Almost Insentient, Almost Divine is an excellent collection of short fiction from author D.P. Watt, a very British but also very modern feeling set of weird fiction. The influences of Beckett, M.R. James, Ligotti and (especially) Aickman are evident, but they are just that, influences. The world of D.P. Watt is firmly his own and this collection is proof of the surety of his vision.
The stories here initially seem to use comfortably familiar genre concepts, but by the end of each the reader has been swept far from known reference points, dragged under by the bizarre and mysterious. (And this is an accurate description of the fate of many of Watt's protagonists, too.) The reader will encounter within strange puppets, shifting identities, doomed lovers, the desperate inhabitants of a violent city, and the sleeping beings of a world of snowy wastes.
These stories are ambiguous, but not in any lazy sense of the word. Watt skillfully crafts what he leaves out of his tales as much as what he includes, and these empty spaces & silences all add to the unease he generates. Only in a few cases did the conclusion seem too enigmatic to me, but even these pieces intruiged me enough to want to reread them soon. Maybe their secrets will be revealed then.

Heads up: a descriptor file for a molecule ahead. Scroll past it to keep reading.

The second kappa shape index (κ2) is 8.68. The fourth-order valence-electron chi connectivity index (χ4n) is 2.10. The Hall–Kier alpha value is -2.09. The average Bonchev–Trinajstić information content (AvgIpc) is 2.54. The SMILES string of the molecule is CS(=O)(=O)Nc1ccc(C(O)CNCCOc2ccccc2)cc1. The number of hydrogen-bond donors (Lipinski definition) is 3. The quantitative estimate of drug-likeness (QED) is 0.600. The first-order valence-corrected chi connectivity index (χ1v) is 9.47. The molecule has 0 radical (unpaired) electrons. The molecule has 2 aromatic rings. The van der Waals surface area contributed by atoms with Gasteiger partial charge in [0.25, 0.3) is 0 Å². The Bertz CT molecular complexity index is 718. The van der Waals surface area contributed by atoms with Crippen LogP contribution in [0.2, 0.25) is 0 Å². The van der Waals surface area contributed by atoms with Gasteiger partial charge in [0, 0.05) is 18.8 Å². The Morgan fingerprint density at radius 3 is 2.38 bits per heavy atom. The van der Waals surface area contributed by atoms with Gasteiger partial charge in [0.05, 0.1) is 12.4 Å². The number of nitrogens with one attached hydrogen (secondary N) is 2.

Not everything here aspires to Aickman levels of mysteriousness. Mors Janua Vitae and Honey Moon both had what could be seen as conventional horror denouements; the former being an especially clever tale built entirely on the skillful use of dialogue to convey a one side of a conversation.
My favourite pieces here were the opener With Gravity, Grace; the sublimely creepy Shallabalah; and most of all The Usher, the story of a man who attends a very strange theatre performance. It's a story that exemplifies many of the themes and techniques of this collection, and it seemed to me outstanding, a piece of weird fiction for the ages. Special mention must also go to Timothy Jarvis's Introduction to the collection, a fictional exploration of Watt's literary predecessors, and a bravura piece of fiction in its own right. It's a testiment to Watt's talent that his support act doesn't overshadow his own performance.